Sure. I believe all this nonsense about checking being weak and that tough guys usually don’t check should be refuted.

In fact, I think those advocates are doing great damage to many players and should be publicly flogged. Well, publicly flogged is kind of overstating it, I guess. Privately flogged will work nicely.

My basic philosophy is that there are two things you do routinely in poker: (1) You fold; and (2) You check. Only when it’s clearly advantageous to take an assertive stance, should you bet.

When you arm yourself with that outlook, you go into a poker game prepared to win. You’ll still be seeking chances to master your opponents with aggressive play, but you’ll realize that checking is what you’re most likely going to do unless there are compelling reasons to act differently.

Question 118: But what about checking and then calling — isn’t that a weak tactic?

I’ve talked about that before. Despite common wisdom, checking-and-calling is not weak.

Checking is the natural thing you do whenever your hand isn’t strong enough to bet. And calling is the natural thing you do when your hand is too strong to fold.

Put those two truths together and you can see that checking-and-calling is a very common and sensible tactic in poker. Those who loudly argue that you should either bet or check-and-fold fail to understand the basic essence of poker itself. They, also, should be flogged.

Unfair

I believe that checking is unfairly seen as unglamorous and has never achieved its deserved stature in poker. Let’s rethink checking, and give it the same respect as betting, raising, and calling.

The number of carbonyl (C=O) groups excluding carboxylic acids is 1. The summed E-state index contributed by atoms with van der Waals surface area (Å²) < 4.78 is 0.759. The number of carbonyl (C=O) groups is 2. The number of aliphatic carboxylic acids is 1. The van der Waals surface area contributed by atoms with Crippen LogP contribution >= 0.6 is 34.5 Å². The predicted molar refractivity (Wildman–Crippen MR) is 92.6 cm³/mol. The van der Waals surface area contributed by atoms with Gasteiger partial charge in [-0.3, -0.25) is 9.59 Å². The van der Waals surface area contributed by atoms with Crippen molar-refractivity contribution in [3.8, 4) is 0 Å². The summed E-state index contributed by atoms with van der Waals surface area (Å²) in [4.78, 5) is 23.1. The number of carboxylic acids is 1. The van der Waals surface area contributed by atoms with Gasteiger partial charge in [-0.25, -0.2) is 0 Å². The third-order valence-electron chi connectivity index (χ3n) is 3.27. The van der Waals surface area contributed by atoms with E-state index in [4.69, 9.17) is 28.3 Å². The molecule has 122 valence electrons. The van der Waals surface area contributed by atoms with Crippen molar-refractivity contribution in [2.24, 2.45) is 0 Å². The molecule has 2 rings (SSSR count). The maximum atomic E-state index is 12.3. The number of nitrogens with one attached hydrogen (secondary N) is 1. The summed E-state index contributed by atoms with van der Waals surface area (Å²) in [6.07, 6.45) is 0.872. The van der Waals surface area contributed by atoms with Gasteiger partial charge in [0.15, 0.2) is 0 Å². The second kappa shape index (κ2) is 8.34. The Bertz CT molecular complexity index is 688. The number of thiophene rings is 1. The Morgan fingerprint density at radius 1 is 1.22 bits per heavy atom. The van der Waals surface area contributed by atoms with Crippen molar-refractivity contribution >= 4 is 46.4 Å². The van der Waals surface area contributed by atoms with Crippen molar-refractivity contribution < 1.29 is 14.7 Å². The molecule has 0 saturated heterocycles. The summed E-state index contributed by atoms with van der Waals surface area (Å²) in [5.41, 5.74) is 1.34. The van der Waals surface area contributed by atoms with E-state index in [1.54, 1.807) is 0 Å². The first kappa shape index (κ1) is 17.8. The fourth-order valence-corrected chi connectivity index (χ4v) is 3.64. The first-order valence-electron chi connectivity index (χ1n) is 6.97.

Remember, almost no poker choices are exactly break-even. So practically every decision you make in poker either adds or subtracts from your bankroll.

Checking is just another profit-enhancing opportunity in poker. — MC

Next self-interview: Pending

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Mike Caro

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Known as the “Mad Genius of Poker,” Mike Caro is generally regarded as today's foremost authority on poker strategy, psychology, and statistics. He is the founder of Mike Caro University of Poker, Gaming, and Life Strategy (MCU). See full bio → HERE.

4 thoughts on “Mike Caro poker word is Check”

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  1. I play in a home game where they don’t allow a check-raise. So instead of checking, i’ll often make a min bet. Since I play with the same group regularly, they have come to respect that bet and not raise me. So I guess I’ll just have to start checking and let them bet.

  2. sorry i hate checking and i like to bet my own hand..maybe ill check quads and bet the river.

  3. Mike,
    I agree, I love it when i’m in a pot with a super aggresive player and I know I have them beat. I let them do
    the betting for me, until the end, I will put in a bet that they will call. I rake all those chip’s in and that’s what I love. I also agree that checking is underrated.
    Thank’s
    Jason Golden